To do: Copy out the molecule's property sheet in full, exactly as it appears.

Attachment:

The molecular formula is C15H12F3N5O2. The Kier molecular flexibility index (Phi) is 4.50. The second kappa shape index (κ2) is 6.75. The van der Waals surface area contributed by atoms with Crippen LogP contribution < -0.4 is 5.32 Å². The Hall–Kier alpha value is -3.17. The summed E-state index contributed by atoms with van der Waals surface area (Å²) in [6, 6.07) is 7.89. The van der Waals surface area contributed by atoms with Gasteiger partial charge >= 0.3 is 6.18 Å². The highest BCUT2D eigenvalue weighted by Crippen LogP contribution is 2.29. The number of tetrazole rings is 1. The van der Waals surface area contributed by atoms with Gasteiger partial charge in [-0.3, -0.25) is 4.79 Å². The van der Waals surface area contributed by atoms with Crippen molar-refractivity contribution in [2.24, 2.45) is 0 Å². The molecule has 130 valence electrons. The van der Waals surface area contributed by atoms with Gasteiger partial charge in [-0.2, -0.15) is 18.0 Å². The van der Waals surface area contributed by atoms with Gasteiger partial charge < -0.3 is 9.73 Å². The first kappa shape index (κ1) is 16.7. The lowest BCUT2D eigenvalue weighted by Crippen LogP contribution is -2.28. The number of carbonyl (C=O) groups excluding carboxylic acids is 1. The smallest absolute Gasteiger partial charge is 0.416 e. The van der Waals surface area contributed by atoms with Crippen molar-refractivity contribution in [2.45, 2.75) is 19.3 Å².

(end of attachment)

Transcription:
The molecular formula is C15H12F3N5O2. The Kier molecular flexibility index (Phi) is 4.50. The second kappa shape index (κ2) is 6.75. The van der Waals surface area contributed by atoms with Crippen LogP contribution < -0.4 is 5.32 Å². The Hall–Kier alpha value is -3.17. The summed E-state index contributed by atoms with van der Waals surface area (Å²) in [6, 6.07) is 7.89. The van der Waals surface area contributed by atoms with Gasteiger partial charge >= 0.3 is 6.18 Å². The highest BCUT2D eigenvalue weighted by Crippen LogP contribution is 2.29. The number of tetrazole rings is 1. The van der Waals surface area contributed by atoms with Gasteiger partial charge in [-0.3, -0.25) is 4.79 Å². The van der Waals surface area contributed by atoms with Crippen molar-refractivity contribution in [2.24, 2.45) is 0 Å². The molecule has 130 valence electrons. The van der Waals surface area contributed by atoms with Gasteiger partial charge in [-0.2, -0.15) is 18.0 Å². The van der Waals surface area contributed by atoms with Gasteiger partial charge < -0.3 is 9.73 Å². The first kappa shape index (κ1) is 16.7. The lowest BCUT2D eigenvalue weighted by Crippen LogP contribution is -2.28. The number of carbonyl (C=O) groups excluding carboxylic acids is 1. The smallest absolute Gasteiger partial charge is 0.416 e. The van der Waals surface area contributed by atoms with Crippen molar-refractivity contribution in [2.45, 2.75) is 19.3 Å².